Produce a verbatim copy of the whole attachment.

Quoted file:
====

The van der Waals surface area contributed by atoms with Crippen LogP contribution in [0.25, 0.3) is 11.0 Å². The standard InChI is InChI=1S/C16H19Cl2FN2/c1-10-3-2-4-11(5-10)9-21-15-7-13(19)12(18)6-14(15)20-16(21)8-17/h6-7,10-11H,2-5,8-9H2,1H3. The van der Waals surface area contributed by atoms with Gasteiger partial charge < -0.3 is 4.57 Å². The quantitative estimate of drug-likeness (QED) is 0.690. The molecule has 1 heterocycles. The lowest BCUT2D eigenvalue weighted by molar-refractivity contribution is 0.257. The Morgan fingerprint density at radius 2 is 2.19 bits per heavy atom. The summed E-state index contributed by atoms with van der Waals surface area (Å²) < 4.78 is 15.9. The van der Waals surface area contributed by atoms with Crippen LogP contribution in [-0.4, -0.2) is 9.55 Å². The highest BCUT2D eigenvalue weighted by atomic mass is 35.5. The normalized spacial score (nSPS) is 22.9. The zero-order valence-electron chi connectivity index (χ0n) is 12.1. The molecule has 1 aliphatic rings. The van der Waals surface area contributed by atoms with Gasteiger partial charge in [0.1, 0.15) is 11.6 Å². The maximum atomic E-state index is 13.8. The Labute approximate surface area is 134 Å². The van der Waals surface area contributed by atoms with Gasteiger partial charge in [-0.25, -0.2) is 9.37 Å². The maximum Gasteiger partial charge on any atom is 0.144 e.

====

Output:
The van der Waals surface area contributed by atoms with Crippen LogP contribution in [0.25, 0.3) is 11.0 Å². The standard InChI is InChI=1S/C16H19Cl2FN2/c1-10-3-2-4-11(5-10)9-21-15-7-13(19)12(18)6-14(15)20-16(21)8-17/h6-7,10-11H,2-5,8-9H2,1H3. The van der Waals surface area contributed by atoms with Gasteiger partial charge < -0.3 is 4.57 Å². The quantitative estimate of drug-likeness (QED) is 0.690. The molecule has 1 heterocycles. The lowest BCUT2D eigenvalue weighted by molar-refractivity contribution is 0.257. The Morgan fingerprint density at radius 2 is 2.19 bits per heavy atom. The summed E-state index contributed by atoms with van der Waals surface area (Å²) < 4.78 is 15.9. The van der Waals surface area contributed by atoms with Crippen LogP contribution in [-0.4, -0.2) is 9.55 Å². The highest BCUT2D eigenvalue weighted by atomic mass is 35.5. The normalized spacial score (nSPS) is 22.9. The zero-order valence-electron chi connectivity index (χ0n) is 12.1. The molecule has 1 aliphatic rings. The van der Waals surface area contributed by atoms with Gasteiger partial charge in [0.1, 0.15) is 11.6 Å². The maximum atomic E-state index is 13.8. The Labute approximate surface area is 134 Å². The van der Waals surface area contributed by atoms with Gasteiger partial charge in [-0.25, -0.2) is 9.37 Å². The maximum Gasteiger partial charge on any atom is 0.144 e.